By Jennifer Phillips, Ph.D.
Mark stated in last week’s post that he and I will be writing along different paths for a while. I think of us more as starting our blog collaboration at opposite ends of the same path. It may take us a while to travel to a central rendezvous point, but once there I hope we will have learned enough to strike out together on the route of a common purpose.
Mark has blogged several times in the past about the importance of funding research relevant to Usher syndrome. Indeed, research doesn’t happen without this funding—the treatments we’re all hoping for will not appear if no one works on the problem, obviously, and science is expensive. However, research funding is just one component in this process. In the next few posts, I’m planning to present an overview of biomedical research, and I’ll begin by discussing the general flow of information from the laboratory bench to the patient.
An extremely simplified diagram of the pathway to a cure might look something like this:
And of course, you must mentally insert Dollar, Euro, Pound, Yen, etc. signs at every interval. Lots of them.
However, even with plenty of money to grease the wheels, progress toward the top tier can be painfully slow. The way forward is often unclear, and can remain so for long periods of time. Moreover, the early stages of the pathway depicted above, the real life situation is nothing like a nice straight arrow, but much more akin to a convoluted, intersecting wad of spaghetti. Actually, even that is an oversimplification, as in reality there would be multiple wads of spaghetti, all equally and sufficiently funded, but only some of which would straighten out in a direction toward a treatment or therapy, in time.
You may well be wondering why, in this time of economic cutbacks, would anyone advocate pumping money into a system with such an inauspicious and seemingly inefficient starting point? Can’t the early stages of the pathway be optimized somehow? After all, things do tend to become more streamlined and targeted near the top of the chart, and necessarily so. Clinical trials are expensive and laborious, and finding human subjects can be very difficult, so it makes perfect sense to test only the treatment with the best results to date, and therefore the best chances of success. Why not put the bulk of our financial resources behind the research with the highest probability of advancement toward the cure? We can’t, because the earlier, less directed steps are crucial for illuminating the path to the desired goal. That streamlining effect on the top simply can’t happen without a broad basis of scientific discovery at the beginning of the process. The trial and error inherent in the earlier steps is what defines the research directions pursued in the upper tiers.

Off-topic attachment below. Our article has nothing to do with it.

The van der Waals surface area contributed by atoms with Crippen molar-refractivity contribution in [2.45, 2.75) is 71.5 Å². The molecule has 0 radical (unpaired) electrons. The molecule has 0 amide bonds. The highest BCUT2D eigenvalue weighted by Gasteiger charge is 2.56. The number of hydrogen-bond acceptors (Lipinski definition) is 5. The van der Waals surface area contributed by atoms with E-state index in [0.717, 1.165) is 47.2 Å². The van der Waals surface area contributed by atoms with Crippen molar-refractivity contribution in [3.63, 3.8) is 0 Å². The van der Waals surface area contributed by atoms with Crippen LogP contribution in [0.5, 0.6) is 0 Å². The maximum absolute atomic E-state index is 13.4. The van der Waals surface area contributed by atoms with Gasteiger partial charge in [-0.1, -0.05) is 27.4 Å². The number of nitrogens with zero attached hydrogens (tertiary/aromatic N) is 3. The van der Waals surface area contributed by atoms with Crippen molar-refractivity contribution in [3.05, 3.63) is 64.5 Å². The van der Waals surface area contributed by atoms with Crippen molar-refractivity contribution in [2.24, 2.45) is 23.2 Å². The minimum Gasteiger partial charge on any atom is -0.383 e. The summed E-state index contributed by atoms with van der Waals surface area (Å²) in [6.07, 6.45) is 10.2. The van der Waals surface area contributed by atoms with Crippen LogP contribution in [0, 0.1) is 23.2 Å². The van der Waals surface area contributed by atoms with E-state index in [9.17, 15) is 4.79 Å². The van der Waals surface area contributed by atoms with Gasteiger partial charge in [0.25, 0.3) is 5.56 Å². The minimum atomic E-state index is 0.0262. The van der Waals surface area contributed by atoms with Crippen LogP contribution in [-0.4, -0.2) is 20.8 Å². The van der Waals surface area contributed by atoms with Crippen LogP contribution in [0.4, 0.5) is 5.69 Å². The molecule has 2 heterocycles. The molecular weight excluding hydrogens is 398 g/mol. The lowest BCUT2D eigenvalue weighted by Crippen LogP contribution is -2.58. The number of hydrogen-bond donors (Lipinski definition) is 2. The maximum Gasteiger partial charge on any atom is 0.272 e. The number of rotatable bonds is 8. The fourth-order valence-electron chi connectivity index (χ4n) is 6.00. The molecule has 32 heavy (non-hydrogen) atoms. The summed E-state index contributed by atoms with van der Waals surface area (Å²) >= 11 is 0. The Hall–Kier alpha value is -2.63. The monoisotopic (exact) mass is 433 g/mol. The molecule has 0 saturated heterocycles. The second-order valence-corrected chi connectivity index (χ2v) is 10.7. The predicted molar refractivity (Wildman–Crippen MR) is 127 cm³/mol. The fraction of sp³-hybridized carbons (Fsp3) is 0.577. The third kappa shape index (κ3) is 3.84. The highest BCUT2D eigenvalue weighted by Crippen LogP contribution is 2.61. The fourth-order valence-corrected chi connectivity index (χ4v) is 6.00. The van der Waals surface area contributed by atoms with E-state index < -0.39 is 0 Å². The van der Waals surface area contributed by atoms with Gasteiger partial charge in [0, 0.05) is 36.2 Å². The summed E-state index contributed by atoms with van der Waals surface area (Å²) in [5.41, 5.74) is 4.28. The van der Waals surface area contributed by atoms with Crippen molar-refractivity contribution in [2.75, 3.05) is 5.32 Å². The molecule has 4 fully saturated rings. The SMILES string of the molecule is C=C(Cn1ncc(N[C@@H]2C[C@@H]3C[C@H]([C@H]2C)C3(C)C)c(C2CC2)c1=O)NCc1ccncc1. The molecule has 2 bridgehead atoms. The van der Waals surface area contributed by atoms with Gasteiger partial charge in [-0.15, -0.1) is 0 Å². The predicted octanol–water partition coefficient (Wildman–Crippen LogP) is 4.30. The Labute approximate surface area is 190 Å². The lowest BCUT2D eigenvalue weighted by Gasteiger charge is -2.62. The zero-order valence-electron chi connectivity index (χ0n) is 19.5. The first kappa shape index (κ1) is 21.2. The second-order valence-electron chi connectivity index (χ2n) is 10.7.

Reflecting on the discoveries of the last century that have lead to improved human health, it’s easy in hindsight to identify the seminal discovery that paved the way for the eventual development of a new therapy (see, for example, the timeline to the development of Herceptin, a breast cancer drug.) However, in the here and now, we cannot predict which of the current experimental endeavors will yield the most useful tools for future treatment of human disease like Usher syndrome, and I would argue, quite emphatically, that it would be unwise to try. Efforts to streamline the early fact-finding, trial and error processes, however well-intentioned, may ultimately slow our progress. Imagine the long-term ramifications, for example, of a decision to reduce or eliminate funding to a line of research which might have made a key discovery about a cellular function, a delivery vector, something innovative which would turn out to have applications far beyond that for which it was specifically sought or developed. A fair number of treatments have emerged as a result of research focused from the start on a particular health concern, but many others have had their origins in deliberately untargeted research. The important point here is that we don’t know in advance where such inspired breakthrough discoveries might come from—indeed, there are numerous famous examples of major medical advances from unlikely origins (see some examples here and here). Thus, attempts to make predeterminations on which types of research will be the most fruitful for human health in the long run are risky indeed.